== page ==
Friday, November 21, 2014

Entry 38 IDT1415 Horwitz et al. (1986:131) talk about how 'the effects of anxiety can extend beyond the classroom'

In light of last week's readings on presence and how students can now have more realism, social richness, immersion and transportation (Lombard and Ditton), are Horwitzs' comments still as valid if we change it to 'virtual classroom'?

Thanks for an interesting question Henry. I would say that those effects are really still very much linked to the fact that those students have to go back to their classrooms and therefore there is still the idea of returning to a hostile environment which triggers such effects. The three main performance anxieties identified in Horwitz et al. (1986:127): communication apprehension, test anxiety and fear of negative evaluation are, I believe, enhanced by the proximity factor while I would argue that they are reduced by distance. It is true that nowadays digital features of most LMSs allow for virtual reduction of this distance, the concept of physical presence I think allows for anxiety levels to go down both in synchronous and non exchanges for several reasons. First of all, the fact that online presence in DL is more often than not asynchronous would lead me to believe that anxiety as described in Horwitz et al. (1986), Roed (2003), von Worde (2003) and Hurd (2007) this week cannot be compared with a DL environment, at least as we have defined it and are experiencing it here. For instance, we meet once a week and on the CertICT course which I moderate, we meet 5 times over a period of 20 weeks while asynchronous interaction is the norm throughout the course via the Moodle. Secondly, although Hurd says that when it comes to output (speaking and writing) DL is no different from other contexts (p495), she also says that 'there is evidence that the anonymity and collaborative nature of CMC can help to reduce anxiety' (p501) and it is these 2 factors which ensure a 'safe' environment. In short, I would argue that Horwitz' et al. comments are then still valid but largely debilitated by their stronger counterparts: anonymity, collaborative nature, asynchronousness, cyber proximity, lack of immediate response pressure, and the like.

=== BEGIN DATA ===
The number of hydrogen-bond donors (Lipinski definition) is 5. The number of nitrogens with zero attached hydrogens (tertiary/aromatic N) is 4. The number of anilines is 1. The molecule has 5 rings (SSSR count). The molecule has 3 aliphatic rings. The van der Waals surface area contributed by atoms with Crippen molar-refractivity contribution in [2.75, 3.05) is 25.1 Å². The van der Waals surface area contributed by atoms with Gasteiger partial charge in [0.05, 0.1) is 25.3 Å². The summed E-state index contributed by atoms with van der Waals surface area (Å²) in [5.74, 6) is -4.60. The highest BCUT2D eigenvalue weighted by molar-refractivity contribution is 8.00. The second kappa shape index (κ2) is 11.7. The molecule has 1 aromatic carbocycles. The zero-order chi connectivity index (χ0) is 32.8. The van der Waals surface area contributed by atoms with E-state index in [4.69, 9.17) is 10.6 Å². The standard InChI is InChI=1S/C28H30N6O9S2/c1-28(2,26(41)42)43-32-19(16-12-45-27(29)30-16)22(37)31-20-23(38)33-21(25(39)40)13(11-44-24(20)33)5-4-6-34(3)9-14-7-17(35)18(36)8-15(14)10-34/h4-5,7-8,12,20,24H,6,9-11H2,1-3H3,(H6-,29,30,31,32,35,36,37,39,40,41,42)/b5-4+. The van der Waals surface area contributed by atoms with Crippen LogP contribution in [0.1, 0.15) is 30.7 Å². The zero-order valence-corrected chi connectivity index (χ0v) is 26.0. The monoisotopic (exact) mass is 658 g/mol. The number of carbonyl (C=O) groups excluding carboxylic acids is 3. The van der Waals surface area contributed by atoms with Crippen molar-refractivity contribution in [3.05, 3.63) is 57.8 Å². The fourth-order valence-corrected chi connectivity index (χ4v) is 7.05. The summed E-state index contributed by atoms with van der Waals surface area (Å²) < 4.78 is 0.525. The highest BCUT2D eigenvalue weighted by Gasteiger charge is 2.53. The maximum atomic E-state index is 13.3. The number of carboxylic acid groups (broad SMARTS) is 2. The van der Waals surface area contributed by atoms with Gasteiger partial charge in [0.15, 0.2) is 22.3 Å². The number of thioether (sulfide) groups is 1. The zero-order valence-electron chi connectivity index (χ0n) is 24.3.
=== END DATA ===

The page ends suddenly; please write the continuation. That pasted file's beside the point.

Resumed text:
Horwitz, E.K., Horwitz, M.B. & Cope, J., 2010. Foreign Language Classroom Anxiety. 70(2), pp.125–132. Online. Available at: [Accessed November 17, 2014].

Hurd, S., 2007. Anxiety and non-anxiety in a distance language learning environment: The distance factor as a modifying influence. System, 35(4), pp.487–508. Online. Available at: [Accessed November 16, 2014].

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